I am in God’s country to test my fitness. If
these mountains are wild enough and remote enough for a seabird to test
Darwin’s “survival of the fittest” theory, I can only imagine what they will do
There’s a knack to traversing scree slopes.
However, judging by the white-knuckle grip I have on my guide’s hand and the
pained expression on his face, I have not mastered it. Like flakes of crumbled
Weet-Bix, the loose rubble slips and slides under my boots as I shuffle towards
the top of the 1,522-metre Surveyor Peak, deep in the Seaward Kaikoura Ranges
on New Zealand’s South Island.
Seaward Kaikoura Ranges on New Zealand’s South Island
As we approach the summit, the clouds roll
back revealing jagged peaks wearing shawls of grey mist. I can see across the
ocean to the Kaikoura Peninsula and as far south as Christchurch, while in the
distance the legendary 2,590 metre high “Te Ao Whekere’ or ‘World of the Gods’
stands like a signpost to the heavens.
I am in God’s own country with two goals –
to test my fitness and to learn more about the Maori concept of Kaitiaki
(meaning caretaker of the land). The land we are walking on is protected as the
Puhi Peaks Nature Reserve – not just a handsome mountain range – but one of
only two places left on earth (both within the Seaward Kaikouras) where the
Hutton’s Shearwater breeds and nests. If these mountain are wild enough and
remote enough for a seabird to test Darwin’s ‘Survival of the Fittest’ theory,
I can only imagine what they will do to me.
Survival of the slowest
The three-day guided Kaikoura Wilderness
Walk begins at the woolshed at the historic Puhi Peaks Station, a remnant from
the early fanning days. It is a few hours drive north of Christchurch on the
east coast and a 45 minute drive north of Kaikoura through the `Valley of the
Feathers'. Maori hunters named the valley for the feathers the moa, or puhi, (a
now extinct flightless bird resembling the emu) provided for their cloaks. It's
October and late in the walking season. Our small party of five includes me, a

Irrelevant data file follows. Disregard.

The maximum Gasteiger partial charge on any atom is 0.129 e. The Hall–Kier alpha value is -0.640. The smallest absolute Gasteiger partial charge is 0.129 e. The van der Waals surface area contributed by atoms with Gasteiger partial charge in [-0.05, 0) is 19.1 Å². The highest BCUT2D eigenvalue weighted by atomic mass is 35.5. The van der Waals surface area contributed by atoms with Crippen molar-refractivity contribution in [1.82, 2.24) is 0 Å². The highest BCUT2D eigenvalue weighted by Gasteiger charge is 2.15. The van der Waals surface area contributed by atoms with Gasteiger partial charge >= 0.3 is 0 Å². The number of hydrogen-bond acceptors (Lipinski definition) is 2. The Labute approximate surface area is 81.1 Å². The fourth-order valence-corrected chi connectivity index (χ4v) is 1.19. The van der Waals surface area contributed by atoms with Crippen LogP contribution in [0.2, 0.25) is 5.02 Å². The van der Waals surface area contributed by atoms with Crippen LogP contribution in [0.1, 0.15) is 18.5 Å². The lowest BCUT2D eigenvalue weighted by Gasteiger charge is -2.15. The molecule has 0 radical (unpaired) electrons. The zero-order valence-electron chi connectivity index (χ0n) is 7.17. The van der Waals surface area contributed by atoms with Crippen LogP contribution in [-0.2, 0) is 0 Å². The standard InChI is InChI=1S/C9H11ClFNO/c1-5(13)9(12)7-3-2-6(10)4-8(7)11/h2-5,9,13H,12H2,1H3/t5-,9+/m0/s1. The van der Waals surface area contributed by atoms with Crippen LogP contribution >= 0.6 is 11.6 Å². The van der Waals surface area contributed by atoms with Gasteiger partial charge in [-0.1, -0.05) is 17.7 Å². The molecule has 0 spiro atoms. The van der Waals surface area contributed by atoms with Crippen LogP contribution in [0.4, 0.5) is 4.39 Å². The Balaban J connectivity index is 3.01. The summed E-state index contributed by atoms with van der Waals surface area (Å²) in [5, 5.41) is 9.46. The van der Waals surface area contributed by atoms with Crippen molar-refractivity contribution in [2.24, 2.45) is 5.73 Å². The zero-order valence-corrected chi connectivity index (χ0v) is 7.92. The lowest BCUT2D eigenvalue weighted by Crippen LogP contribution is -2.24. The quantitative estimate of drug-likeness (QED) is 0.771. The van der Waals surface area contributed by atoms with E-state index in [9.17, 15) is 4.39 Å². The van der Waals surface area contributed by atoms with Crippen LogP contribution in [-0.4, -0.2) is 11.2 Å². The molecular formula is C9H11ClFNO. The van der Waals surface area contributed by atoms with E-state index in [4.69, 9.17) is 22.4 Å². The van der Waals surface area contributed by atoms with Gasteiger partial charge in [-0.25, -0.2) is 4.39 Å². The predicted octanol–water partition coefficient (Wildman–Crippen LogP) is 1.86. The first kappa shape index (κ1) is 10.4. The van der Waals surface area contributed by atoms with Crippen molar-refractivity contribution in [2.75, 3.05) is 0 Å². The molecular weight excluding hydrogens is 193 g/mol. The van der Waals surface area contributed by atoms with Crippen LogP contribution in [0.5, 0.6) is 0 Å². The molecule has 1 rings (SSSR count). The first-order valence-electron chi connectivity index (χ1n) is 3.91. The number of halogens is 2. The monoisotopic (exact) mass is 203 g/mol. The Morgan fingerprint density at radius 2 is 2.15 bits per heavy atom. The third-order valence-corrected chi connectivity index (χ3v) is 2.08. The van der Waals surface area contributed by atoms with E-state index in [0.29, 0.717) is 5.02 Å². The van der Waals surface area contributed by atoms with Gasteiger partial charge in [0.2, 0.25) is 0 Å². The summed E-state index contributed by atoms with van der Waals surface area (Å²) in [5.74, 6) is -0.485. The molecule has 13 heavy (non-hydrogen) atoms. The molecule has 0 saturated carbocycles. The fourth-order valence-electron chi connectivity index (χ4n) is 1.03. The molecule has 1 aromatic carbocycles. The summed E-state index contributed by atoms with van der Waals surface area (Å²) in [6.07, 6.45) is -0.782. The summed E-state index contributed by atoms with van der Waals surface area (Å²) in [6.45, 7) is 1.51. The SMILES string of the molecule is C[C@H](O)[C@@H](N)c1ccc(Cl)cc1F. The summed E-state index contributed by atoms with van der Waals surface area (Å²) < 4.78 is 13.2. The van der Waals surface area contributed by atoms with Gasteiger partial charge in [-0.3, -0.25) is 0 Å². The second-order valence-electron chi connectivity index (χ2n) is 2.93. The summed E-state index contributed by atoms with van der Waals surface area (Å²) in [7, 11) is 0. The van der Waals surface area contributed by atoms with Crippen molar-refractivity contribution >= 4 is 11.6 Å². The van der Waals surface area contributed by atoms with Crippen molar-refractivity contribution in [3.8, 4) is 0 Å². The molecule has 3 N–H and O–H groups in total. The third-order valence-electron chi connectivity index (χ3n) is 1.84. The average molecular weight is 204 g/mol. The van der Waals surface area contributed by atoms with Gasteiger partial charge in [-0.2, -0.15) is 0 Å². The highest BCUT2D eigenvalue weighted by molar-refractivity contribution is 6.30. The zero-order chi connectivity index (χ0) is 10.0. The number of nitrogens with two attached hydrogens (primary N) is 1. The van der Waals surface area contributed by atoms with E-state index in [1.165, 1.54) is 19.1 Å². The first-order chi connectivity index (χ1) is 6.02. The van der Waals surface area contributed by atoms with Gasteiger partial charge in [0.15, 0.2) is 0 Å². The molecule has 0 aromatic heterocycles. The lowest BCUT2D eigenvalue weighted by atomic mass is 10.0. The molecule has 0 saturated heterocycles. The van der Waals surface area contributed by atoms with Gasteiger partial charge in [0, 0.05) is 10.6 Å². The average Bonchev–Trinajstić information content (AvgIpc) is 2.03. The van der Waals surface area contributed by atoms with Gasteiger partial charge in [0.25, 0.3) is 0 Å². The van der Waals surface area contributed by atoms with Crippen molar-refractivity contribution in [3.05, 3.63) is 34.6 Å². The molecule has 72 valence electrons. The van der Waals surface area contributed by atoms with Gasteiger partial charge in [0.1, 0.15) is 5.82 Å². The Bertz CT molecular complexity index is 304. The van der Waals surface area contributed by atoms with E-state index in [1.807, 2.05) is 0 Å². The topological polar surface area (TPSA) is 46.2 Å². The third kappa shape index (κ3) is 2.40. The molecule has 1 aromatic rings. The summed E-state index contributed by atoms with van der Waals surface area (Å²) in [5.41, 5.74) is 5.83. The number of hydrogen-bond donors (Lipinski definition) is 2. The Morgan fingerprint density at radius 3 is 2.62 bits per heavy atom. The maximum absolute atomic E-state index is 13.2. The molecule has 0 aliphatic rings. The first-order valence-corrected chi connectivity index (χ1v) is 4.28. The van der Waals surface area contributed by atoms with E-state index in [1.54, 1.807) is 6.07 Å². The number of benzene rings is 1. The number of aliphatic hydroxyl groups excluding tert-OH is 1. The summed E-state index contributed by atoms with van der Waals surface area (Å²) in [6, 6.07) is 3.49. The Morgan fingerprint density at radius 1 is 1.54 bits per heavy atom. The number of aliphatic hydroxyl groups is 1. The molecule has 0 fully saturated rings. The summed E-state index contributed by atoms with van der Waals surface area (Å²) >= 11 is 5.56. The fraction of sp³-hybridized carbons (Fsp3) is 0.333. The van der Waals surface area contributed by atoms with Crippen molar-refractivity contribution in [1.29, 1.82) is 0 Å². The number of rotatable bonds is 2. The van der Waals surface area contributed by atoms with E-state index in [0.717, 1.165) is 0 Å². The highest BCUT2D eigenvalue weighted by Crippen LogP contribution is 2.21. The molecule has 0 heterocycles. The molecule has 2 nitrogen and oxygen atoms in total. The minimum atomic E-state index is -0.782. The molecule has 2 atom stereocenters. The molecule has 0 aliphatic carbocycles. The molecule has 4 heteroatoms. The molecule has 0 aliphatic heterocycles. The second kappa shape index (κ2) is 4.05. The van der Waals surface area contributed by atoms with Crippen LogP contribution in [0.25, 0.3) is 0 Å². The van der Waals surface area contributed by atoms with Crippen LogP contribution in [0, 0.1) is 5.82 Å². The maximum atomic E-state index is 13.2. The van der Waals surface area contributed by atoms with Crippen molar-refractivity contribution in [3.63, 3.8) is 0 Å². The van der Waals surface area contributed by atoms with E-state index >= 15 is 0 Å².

German honeymoon couple and our guides Lance and James.
is the regional capital of Canterbury, New Zealand.
Day one is a six-hour hike from an
elevation of 550m to our base for the night, Shearwater Lodge, a luxury
eco-retreat set at 1000m. Carrying a light daypack (our luggage has been
transported to the lodge), I set off at a cracking pace through the lowland
shrubs and up the steep mountain trail. Conditioned to exercising indoors or in
a hurry, I find it difficult to establish a relaxed walking rhythm. With legs
and lungs on fire I hear nothing except the blood pounding in my ears and see
little except my boots. "Slowly, slowly," suggests Lance, placing his
steadying hand on my elbow. "Take your time to smell the tea trees."
of the slowest
And so I do. I inhale the honey-like
fragrance of the manuka tree, the lemony tang of kanukas and the pungent aroma
of wet soil. I stare up at soaring mountains and down at rushing streams. And I
listen - to bell birds and bush robins, chuckling streams and a boisterous
As we walk Lance talks about the Hutton's
Shearwater and points out the colony, just below the peak of Te An Whekere.
These hardy little birds, the highest nesting seabirds in New Zealand, travel
at 150 kilometres per hour, breed in burrows and every winter rocket over to
Western Australia to loll about in the Indian Ocean.
With my head full of birds and bees we soon
reach a clearing, Totara Saddle, where the lunch fairies have laid out hampers.
Inside my lunch box is a handwritten note, "Take your time to enjoy the
walk today," signed Nicky. It will be a punishing number of hours before I
meet the owner of this message.